Let $n$ be a positive integer, and let $1<k<n$. Suppose we have an "unknown" real $n \times n$ matrix $A$. (we do not know the entries of $A$).

Can we recover all the $k$-minors of $A$ from an indexed partial list of them?

For example, suppose that we are given the values of all the $k$-minors of $A$ except one of them -specifically we are given an indexed list of $\binom{n}{k}^2-1$ numbers, and we are told which number corresponds to which minor. Can we recover the last minor?

I am interested to know what is the minimal number of $k$-minors needed to recover the rest, in general.


It seems that in general we cannot do anything. We probably need some additional assumptions: Perhaps that $A$ is invertible, or at least $\text{rank}(A)>k$.

Indeed, if $\text{rank}(A)\le k$, then we can take $A=\pmatrix{D&0\\ 0&0}$ where $D$ is any diagonal matrix of size $k$. Then we cannot recover the $k$-minor corresponding to the first $k$ rows and columns which is $\det D$ from the other $k$-minors (which are zeroes). This example was suggested by user1551,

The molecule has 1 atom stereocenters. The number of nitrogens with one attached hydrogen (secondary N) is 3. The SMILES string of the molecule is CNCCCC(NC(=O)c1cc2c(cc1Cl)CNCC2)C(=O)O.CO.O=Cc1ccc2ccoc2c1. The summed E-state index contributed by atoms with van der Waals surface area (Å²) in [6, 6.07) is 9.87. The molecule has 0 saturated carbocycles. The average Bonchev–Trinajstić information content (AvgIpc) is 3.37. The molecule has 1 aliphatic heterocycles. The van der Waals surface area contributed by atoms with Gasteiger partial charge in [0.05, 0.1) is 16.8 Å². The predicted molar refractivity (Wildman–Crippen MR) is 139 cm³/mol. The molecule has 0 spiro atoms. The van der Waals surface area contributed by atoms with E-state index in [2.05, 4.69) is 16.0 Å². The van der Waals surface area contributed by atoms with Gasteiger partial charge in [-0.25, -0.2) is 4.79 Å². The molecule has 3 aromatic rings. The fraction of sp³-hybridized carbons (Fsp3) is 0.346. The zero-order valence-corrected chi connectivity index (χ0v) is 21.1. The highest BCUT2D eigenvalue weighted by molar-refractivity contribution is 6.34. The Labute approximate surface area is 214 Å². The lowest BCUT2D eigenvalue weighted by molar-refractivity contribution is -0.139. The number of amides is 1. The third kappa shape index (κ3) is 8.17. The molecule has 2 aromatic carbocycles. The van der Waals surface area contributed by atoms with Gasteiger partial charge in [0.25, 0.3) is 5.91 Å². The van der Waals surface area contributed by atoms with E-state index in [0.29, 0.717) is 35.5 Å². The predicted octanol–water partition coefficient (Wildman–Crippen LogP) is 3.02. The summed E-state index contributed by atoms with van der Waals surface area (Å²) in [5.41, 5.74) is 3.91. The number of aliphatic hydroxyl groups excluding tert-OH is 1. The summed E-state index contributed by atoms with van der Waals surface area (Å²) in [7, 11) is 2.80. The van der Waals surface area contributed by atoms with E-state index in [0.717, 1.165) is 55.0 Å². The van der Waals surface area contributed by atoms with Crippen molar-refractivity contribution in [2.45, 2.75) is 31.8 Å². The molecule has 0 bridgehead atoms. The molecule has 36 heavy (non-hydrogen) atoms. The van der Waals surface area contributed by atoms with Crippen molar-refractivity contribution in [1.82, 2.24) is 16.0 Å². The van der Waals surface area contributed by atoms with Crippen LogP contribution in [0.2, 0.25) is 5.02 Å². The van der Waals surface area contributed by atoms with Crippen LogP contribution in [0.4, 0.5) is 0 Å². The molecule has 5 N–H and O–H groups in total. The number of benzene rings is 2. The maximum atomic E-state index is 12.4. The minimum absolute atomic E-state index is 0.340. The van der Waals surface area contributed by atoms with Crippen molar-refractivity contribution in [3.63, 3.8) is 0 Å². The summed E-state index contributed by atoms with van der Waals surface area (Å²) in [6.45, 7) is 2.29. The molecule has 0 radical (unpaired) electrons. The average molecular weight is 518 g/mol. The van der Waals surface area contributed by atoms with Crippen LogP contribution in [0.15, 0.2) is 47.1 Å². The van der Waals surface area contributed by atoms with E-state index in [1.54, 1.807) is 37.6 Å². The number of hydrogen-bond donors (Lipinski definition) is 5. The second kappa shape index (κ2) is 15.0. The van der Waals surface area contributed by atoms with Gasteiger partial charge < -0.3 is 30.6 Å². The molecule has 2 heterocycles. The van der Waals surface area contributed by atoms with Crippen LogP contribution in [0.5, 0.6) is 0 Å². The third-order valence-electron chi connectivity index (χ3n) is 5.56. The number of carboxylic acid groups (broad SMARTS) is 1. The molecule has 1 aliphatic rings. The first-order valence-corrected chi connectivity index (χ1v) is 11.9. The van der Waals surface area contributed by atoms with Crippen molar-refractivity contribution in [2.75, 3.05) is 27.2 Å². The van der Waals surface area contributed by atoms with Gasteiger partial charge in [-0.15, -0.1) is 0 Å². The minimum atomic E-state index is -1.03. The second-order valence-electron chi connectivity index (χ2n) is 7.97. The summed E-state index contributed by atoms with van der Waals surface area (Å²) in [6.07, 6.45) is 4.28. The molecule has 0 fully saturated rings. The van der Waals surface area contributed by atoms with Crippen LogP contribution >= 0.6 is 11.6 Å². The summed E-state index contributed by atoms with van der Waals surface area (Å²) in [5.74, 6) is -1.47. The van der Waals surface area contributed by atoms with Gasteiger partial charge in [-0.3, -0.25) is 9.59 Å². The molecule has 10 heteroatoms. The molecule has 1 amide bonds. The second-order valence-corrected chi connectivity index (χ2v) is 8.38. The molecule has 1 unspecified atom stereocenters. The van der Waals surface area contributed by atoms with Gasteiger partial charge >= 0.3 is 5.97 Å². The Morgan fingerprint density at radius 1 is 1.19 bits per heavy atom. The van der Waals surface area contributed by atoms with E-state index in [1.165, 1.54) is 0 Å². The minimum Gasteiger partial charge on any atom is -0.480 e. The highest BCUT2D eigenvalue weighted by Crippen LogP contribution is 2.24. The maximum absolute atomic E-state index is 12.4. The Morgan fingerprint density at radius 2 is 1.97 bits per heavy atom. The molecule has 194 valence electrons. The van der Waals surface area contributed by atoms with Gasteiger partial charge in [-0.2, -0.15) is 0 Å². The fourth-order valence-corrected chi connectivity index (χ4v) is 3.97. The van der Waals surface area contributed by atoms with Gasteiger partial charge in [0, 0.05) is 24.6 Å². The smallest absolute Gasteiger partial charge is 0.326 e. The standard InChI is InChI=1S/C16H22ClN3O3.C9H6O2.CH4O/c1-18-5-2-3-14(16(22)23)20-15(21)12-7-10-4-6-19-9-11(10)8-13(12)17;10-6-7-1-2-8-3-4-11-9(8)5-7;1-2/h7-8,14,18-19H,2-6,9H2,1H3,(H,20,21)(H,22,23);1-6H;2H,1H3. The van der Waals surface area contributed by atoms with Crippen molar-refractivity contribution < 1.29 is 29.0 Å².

• 2
    $\begingroup$ This example may be of interest: for $A=\pmatrix{D&0\\ 0&0}$, where $D$ is any diagonal matrix of size $k=n-1$. We cannot recover the $(n,n)$-th $k$-minor (i.e. $\det D$) from the others (which are zeroes). $\endgroup$ – user1551 Jun 26 at 9:02
  • $\begingroup$ Thank you! This is a nice observation. I have updated the question accordingly. $\endgroup$ – Asaf Shachar Jun 26 at 9:20

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